Further Reading

For reasons of space, the notes to this book chiefly comprise references to primary sources, most of them unpublished. Because so many may be unfamiliar even to experts in the field, I have given full details of all of them. I have mentioned secondary works by modern scholars only when it seemed entirely necessary.

Nevertheless, I wish to record my debt to some excellent books that have provided indispensable assistance. Within their pages readers will find more information, and alternative views, about the very early history of New England and the origins of the Pilgrims. Each book contains a bibliography and notes that will take the reader in most of the directions he or she might wish to travel.

With regard to Puritanism, and the wider religious history of England in the sixteenth and early seventeenth centuries, the most comprehensive recent survey is Felicity Heal’s Reformation in Britain and Ireland (Oxford, 2003). It should be used in conjunction with the opening chapters of Michael Braddick, God’s Fury, England’s Fire: A New History of the English Civil Wars (London, 2008). An equally important book is Alexandra Walsham’s Providence in Early Modern England (Oxford, 1999), especially chapter 3. A brilliant analysis of the way in which people interpreted their experience in religious language, it supplements the description of the origins of Separatism contained in Making Haste from Babylon.

Sooner or later, every student of the period must turn to Professor Patrick Collinson. First published in 1967, his book The Elizabethan Puritan Movement remains a classic of English historiography. His concise treatment of Elizabeth I in the Oxford Dictionary of National Biography is essential too: by far the best account of that overexposed celebrity. For those seeking to understand two complicated subjects—Calvinism and Separatist attitudes to the Church of England—Collinson supplies an eloquent shortcut, in chapters 2, 3, 6, and 7 of his collection of essays From Cranmer to Sancroft (London, 2006). They supersede most earlier work on these vexed issues.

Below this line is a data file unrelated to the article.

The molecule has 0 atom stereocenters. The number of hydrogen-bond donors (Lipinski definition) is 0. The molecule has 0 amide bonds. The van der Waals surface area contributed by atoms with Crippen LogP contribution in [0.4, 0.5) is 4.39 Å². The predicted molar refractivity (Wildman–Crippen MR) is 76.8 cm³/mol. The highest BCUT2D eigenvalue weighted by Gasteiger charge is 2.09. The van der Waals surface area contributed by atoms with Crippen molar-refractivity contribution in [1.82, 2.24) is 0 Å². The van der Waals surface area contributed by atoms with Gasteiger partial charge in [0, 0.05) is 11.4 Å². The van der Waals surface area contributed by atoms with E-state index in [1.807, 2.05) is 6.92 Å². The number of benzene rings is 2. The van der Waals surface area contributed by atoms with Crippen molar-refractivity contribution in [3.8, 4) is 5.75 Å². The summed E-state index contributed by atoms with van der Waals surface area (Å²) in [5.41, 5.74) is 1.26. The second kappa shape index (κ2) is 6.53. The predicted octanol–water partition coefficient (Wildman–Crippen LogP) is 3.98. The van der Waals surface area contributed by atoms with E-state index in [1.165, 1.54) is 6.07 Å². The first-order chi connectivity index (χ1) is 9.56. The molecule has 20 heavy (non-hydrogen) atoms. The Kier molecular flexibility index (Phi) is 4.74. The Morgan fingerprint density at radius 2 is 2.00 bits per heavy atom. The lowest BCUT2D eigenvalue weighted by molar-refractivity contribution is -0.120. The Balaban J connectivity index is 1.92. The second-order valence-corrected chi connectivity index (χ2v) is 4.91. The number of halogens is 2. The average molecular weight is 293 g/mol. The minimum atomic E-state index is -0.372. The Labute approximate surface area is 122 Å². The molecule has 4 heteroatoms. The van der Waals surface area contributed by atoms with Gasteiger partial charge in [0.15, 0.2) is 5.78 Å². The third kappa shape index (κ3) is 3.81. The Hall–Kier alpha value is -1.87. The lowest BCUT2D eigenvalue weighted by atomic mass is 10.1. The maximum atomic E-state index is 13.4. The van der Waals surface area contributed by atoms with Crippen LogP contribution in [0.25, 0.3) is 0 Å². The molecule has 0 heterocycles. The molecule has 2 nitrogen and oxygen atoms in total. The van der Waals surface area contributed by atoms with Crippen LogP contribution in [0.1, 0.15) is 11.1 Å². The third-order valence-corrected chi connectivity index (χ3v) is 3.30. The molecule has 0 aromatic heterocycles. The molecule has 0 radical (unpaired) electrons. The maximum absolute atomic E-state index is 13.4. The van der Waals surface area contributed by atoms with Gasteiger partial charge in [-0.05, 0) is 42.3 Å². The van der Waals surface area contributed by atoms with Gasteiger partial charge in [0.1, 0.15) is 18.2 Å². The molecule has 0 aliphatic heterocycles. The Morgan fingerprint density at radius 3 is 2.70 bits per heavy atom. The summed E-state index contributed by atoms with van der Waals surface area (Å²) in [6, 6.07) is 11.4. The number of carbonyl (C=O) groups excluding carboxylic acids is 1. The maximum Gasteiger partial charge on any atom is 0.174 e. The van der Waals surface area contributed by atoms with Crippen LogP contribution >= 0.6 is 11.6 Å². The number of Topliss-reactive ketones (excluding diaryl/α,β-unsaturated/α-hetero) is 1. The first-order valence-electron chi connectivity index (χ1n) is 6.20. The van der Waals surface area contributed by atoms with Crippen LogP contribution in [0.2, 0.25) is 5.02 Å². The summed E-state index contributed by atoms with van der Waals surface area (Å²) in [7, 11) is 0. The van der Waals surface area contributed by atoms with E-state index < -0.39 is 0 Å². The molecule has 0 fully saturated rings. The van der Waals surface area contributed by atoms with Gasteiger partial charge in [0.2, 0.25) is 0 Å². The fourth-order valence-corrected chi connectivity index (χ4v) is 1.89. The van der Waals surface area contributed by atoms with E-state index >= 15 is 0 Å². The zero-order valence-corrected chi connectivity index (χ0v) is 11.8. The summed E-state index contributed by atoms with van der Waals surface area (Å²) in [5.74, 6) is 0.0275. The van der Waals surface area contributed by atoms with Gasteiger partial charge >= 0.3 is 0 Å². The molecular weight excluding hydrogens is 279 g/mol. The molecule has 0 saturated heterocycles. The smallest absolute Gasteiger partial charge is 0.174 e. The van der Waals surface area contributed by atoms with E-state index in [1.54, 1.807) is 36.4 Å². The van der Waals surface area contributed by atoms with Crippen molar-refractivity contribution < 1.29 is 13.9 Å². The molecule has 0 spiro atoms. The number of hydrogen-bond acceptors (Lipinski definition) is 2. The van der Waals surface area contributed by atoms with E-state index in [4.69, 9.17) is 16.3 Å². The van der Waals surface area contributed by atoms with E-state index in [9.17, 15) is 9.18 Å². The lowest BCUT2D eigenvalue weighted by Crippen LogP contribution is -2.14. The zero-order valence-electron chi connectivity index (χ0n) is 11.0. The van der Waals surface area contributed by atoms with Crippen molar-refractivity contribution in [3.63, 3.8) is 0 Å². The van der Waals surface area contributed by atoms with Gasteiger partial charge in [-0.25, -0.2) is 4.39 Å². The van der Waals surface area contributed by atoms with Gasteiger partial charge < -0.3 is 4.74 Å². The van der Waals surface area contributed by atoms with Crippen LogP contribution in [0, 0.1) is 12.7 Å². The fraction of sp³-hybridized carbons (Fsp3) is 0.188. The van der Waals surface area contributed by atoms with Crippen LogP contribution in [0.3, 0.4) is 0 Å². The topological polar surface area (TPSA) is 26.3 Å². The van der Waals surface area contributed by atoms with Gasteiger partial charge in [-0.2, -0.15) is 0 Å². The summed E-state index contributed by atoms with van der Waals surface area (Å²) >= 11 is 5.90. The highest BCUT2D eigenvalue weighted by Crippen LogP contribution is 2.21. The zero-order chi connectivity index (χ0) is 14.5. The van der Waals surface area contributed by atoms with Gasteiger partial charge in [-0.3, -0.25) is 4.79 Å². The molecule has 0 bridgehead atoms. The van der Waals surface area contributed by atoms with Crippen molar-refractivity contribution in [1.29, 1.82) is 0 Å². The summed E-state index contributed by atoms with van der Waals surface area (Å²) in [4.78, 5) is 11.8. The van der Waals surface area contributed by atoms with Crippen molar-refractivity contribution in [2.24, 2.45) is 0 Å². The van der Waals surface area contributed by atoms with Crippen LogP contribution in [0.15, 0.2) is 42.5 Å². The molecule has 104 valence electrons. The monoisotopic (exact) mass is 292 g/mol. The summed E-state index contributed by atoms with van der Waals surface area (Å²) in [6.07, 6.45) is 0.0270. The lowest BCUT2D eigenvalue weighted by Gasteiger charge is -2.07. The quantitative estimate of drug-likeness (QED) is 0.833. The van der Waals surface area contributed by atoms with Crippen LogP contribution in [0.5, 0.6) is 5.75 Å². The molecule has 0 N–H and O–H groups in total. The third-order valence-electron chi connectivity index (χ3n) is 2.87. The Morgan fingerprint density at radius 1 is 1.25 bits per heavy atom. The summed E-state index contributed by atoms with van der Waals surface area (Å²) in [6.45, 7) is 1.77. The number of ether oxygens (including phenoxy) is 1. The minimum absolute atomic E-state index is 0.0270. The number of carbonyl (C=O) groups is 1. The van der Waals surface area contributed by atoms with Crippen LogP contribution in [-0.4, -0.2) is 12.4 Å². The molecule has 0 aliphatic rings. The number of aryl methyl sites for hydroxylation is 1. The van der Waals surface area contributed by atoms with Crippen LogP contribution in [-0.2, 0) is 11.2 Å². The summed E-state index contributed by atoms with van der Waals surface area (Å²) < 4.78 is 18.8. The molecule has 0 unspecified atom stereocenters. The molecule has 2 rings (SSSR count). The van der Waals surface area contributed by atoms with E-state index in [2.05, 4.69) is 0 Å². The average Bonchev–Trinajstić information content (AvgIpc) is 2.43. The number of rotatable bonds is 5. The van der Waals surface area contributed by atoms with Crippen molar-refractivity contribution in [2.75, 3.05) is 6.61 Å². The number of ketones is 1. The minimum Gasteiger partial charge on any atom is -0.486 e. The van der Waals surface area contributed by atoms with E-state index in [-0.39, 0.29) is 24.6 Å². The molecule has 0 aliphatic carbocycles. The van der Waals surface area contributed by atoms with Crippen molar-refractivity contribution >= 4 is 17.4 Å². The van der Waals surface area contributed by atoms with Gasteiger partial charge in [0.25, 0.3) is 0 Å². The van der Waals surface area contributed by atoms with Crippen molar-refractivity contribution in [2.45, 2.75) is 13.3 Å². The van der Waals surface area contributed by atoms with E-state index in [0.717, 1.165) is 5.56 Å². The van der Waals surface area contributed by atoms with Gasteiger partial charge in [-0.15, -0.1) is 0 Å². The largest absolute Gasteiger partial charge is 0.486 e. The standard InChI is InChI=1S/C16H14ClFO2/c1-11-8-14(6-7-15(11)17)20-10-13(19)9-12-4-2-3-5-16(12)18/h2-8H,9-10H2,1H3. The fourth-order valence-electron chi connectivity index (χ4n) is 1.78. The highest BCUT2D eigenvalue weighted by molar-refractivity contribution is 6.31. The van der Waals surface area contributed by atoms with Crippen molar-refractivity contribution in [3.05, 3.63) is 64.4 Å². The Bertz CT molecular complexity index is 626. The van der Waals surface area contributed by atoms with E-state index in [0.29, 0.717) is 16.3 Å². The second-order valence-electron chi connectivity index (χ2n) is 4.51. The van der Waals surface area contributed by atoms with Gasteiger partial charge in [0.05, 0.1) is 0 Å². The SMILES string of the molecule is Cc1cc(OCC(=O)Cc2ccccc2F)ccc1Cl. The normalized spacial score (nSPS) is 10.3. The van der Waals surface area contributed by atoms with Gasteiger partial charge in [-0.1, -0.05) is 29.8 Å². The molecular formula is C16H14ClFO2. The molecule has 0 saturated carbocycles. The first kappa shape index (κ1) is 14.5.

There are so many penetrating books about the politics of the period between 1580 and 1630 that a full list would require a volume of its own. John Guy’s My Heart Is My Own: The Life of Mary, Queen of Scots (London, 2004) covers far more than its title suggests. However, if readers want to know more about the 1580s, they might try Blair Worden’s controversial but fascinating book about Sir Philip Sidney, The Sound of Virtue: Philip Sidney’s Arcadia and Elizabethan Politics (New Haven, CT, 1996).

For later decades, Ronald Hutton supplies a road map through the jungle in his Debates in Stuart History (Basingstoke, UK, 2004). I also recommend Conrad Russell’s Parliaments and English Politics, 1621–1629 (Oxford, 1979), another modern classic, and Kevin Sharpe’s Personal Rule of Charles I (New Haven, CT, 1992). I do not agree with everything Sharpe says, but his account of the crisis of 1628 and 1629 is essential. So are Richard Cust’s excellent biography, Charles I: A Political Life (Harlow, UK, 2005), and Roger Lockyer’s Buckingham: The Life and Political Career of George Villiers, First Duke of Buckingham, 1592–1628 (London, 1981).